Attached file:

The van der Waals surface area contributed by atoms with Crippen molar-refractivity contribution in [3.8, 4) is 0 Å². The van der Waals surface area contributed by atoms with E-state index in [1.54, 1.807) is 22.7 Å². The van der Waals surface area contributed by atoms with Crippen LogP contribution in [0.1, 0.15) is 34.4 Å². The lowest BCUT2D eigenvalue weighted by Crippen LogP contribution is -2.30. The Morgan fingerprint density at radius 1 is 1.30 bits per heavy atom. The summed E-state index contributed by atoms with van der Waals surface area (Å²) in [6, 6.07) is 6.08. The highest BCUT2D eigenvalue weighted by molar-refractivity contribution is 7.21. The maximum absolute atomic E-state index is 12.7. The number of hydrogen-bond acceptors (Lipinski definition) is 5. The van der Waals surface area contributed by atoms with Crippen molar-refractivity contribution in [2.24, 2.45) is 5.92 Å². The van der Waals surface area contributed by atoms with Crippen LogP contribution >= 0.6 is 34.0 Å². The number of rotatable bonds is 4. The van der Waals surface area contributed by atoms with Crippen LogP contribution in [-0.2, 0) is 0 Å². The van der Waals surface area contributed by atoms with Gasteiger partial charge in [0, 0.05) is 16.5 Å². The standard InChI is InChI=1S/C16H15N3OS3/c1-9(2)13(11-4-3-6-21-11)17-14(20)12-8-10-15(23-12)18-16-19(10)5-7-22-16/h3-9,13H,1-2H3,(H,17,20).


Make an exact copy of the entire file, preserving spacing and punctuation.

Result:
The van der Waals surface area contributed by atoms with Crippen molar-refractivity contribution in [3.8, 4) is 0 Å². The van der Waals surface area contributed by atoms with E-state index in [1.54, 1.807) is 22.7 Å². The van der Waals surface area contributed by atoms with Crippen LogP contribution in [0.1, 0.15) is 34.4 Å². The lowest BCUT2D eigenvalue weighted by Crippen LogP contribution is -2.30. The Morgan fingerprint density at radius 1 is 1.30 bits per heavy atom. The summed E-state index contributed by atoms with van der Waals surface area (Å²) in [6, 6.07) is 6.08. The highest BCUT2D eigenvalue weighted by molar-refractivity contribution is 7.21. The maximum absolute atomic E-state index is 12.7. The number of hydrogen-bond acceptors (Lipinski definition) is 5. The van der Waals surface area contributed by atoms with Crippen molar-refractivity contribution in [2.24, 2.45) is 5.92 Å². The van der Waals surface area contributed by atoms with Crippen LogP contribution >= 0.6 is 34.0 Å². The number of rotatable bonds is 4. The van der Waals surface area contributed by atoms with Crippen LogP contribution in [-0.2, 0) is 0 Å². The van der Waals surface area contributed by atoms with Gasteiger partial charge in [0, 0.05) is 16.5 Å². The standard InChI is InChI=1S/C16H15N3OS3/c1-9(2)13(11-4-3-6-21-11)17-14(20)12-8-10-15(23-12)18-16-19(10)5-7-22-16/h3-9,13H,1-2H3,(H,17,20).